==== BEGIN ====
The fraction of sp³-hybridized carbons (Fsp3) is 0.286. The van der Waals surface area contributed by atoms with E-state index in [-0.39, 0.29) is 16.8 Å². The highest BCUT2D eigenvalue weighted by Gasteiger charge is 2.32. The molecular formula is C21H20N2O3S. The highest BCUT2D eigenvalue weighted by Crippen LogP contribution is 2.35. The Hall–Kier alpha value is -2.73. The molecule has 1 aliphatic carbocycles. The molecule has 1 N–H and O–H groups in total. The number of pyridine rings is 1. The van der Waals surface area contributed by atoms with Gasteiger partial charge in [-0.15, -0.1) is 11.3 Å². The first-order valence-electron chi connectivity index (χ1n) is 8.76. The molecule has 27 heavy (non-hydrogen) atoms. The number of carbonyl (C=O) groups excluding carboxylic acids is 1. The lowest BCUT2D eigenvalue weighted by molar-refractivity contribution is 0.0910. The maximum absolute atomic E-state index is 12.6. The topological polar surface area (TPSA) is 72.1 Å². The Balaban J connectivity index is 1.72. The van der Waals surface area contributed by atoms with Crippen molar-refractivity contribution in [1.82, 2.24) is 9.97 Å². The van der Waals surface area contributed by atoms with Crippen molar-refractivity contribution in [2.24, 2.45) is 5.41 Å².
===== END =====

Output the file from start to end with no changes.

The fraction of sp³-hybridized carbons (Fsp3) is 0.286. The van der Waals surface area contributed by atoms with E-state index in [-0.39, 0.29) is 16.8 Å². The highest BCUT2D eigenvalue weighted by Gasteiger charge is 2.32. The molecular formula is C21H20N2O3S. The highest BCUT2D eigenvalue weighted by Crippen LogP contribution is 2.35. The Hall–Kier alpha value is -2.73. The molecule has 1 aliphatic carbocycles. The molecule has 1 N–H and O–H groups in total. The number of pyridine rings is 1. The van der Waals surface area contributed by atoms with Gasteiger partial charge in [-0.15, -0.1) is 11.3 Å². The first-order valence-electron chi connectivity index (χ1n) is 8.76. The molecule has 27 heavy (non-hydrogen) atoms. The number of carbonyl (C=O) groups excluding carboxylic acids is 1. The lowest BCUT2D eigenvalue weighted by molar-refractivity contribution is 0.0910. The maximum absolute atomic E-state index is 12.6. The topological polar surface area (TPSA) is 72.1 Å². The Balaban J connectivity index is 1.72. The van der Waals surface area contributed by atoms with Crippen molar-refractivity contribution in [1.82, 2.24) is 9.97 Å². The van der Waals surface area contributed by atoms with Crippen molar-refractivity contribution in [2.24, 2.45) is 5.41 Å².